Dick Wilson (golf course architect)

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Dick Wilson
Dick Wilson, golf course architect.jpg
L.S. Wilson

Philadelphia, Pennsylvania, United States
OccupationGolf course architect
Known forCog Hill Golf & Country Club and others

Dick Wilson (1904–1965) was a leading American golf course architect, who designed over sixty courses. Several of these still have a high reputation. He was known for his technique of elevating the greens when designing courses in relatively flat terrain, and for using ponds and bunkers to emphasize the aerial approach.

Early years[edit]

Dick Wilson was born in Philadelphia, Pennsylvania in 1904.[1] His father was a contractor. He worked as a water boy on construction of the Merion Golf Course in Philadelphia. He was admitted to the University of Vermont on a football scholarship.[2] After leaving university he joined the team of Howard C. Toomey and Bill Flynn of Philadelphia. In 1931 he supervised construction when Toomey and Flynn undertook a complete overhaul of the Shinnecock Hills Golf Club.[1] With Toomey & Flynn he also worked on the course for the Cleveland Country Club, two golf courses at Boca Raton, Florida, the Country Club in Brookline, Massachusetts and Springdale, outside Princeton, among others.[3] He was a course superintendent for a while, then during World War II (1939–1945) he worked on airfield camouflage.[1]

Course architect[edit]

After the war Wilson became a golf course designer in his own right.[3] His style included broad fairways and large greens. He gave his bunkers a curvelinear form. In the flat country of Florida he developed a style in which putting surfaces were slightly raised, making them more visible and also helping with drainage. The axis of the green would be set at a 30% – 45% diagonal to the fairway, with a large bunker guarding the approach. Wilson's courses typically included various artificial lakes, largely to provide fill for the elevated tees and greens, but also for the sake of adding challenge.[1] His designs reflected the emerging concept that the putting surfaces should be reached by aerial approaches.[4]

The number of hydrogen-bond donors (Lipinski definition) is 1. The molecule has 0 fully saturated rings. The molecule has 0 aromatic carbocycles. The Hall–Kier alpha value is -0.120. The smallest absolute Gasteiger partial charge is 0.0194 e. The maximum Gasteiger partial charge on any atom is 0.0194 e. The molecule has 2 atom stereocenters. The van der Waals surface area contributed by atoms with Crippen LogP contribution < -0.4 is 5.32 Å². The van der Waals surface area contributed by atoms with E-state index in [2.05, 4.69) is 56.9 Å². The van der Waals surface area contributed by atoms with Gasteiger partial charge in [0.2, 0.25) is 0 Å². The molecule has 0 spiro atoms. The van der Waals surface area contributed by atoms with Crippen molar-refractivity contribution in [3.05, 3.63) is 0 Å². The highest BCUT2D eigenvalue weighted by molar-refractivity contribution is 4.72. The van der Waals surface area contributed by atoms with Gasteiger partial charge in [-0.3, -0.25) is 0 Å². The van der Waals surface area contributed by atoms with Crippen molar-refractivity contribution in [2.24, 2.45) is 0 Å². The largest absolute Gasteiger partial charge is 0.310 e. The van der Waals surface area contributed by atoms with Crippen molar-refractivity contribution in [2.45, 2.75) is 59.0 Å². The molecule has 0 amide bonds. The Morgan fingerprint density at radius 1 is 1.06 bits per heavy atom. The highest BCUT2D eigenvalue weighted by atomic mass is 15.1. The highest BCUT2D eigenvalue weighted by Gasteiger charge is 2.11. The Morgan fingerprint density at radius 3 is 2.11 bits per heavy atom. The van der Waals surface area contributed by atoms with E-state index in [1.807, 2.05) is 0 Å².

The West Palm Beach Golf Course (1947) is an early example of Wilson's work, a championship course with rolling terrain and elevated greens.[5] In 1954 the Deepdale Golf Club bought the W.R. Grace estate on Long Island and had a new course designed by Dick Wilson.[6] By 1959, when he designed the course for the Cypress Lake Country Club, he was at the peak of his career. He was known for his renovation of the Seminole golf course in North Palm Beach and for his course design for the Hole In The Wall Golf Club in Naples, Florida.[4]

In 1960 Wilson did some work for the Metropolitan Golf Club in Melbourne, Australia. In 1960 land had been taken from the club's course for school development. Using adjoining land, Wilson designed a set of replacement holes that have now completely blended in with the original.[7] Dick Wilson and Joe Lee designed the 18-hole course for the private Lagunita Country Club in El Hatillo Municipality, Venezuela, a relatively prosperous part of Caracas. The course, part of a real estate development, opened in 1964.[8] While he was working on Cog Hill in Chicago in 1964, Wilson was not admitted to the club house. The reason was that Joe Jemsek, his employer, knew that if he went in for lunch his drinking would destroy the rest of the day's work. Instead, his lunch was brought out to him.[2]

Dick Wilson died in 1965 at the age of 61.[2]

Notable courses[edit]

Wilson designed or renovated at least sixty courses during his career, several of which are still highly regarded.[4] Some of Wilson's best courses, many of the later ones built in partnership with Joe Lee, included:[1]




  • "Course – History". Metropolitan Golf Club. Archived from the original on 2013-11-01. Retrieved 2013-10-30.
  • "History of the Golf Club". Deepdale Golf Club. Retrieved 2013-10-29.
  • Klein, Bradley S. (2013). "Dick Wilson Golf Course Architect". Golf Magazine. Archived from the original on 2013-10-31. Retrieved 2013-10-29.
  • "Lagunita Country Club". World Golf. Retrieved 2013-10-30.
  • "Local Golf Courses". Palm Beach Golf Center. Retrieved 2013-10-30.
  • Sherman, Ed (9 February 2009). "Troubled Genius". Retrieved 2013-10-29.
  • "The Story of Cypress Lake Country Club". Cypress Lake Country Club. Retrieved 2013-10-30.
  • Wind, Herbert Warren (31 October 1955). "The Meadow Brook Club's New Course In Jericho, L.I. Has All the Hallmarks Of A 'born Classic' Of Golf". Sports Illustrated. Time Warner. Retrieved 2013-10-30.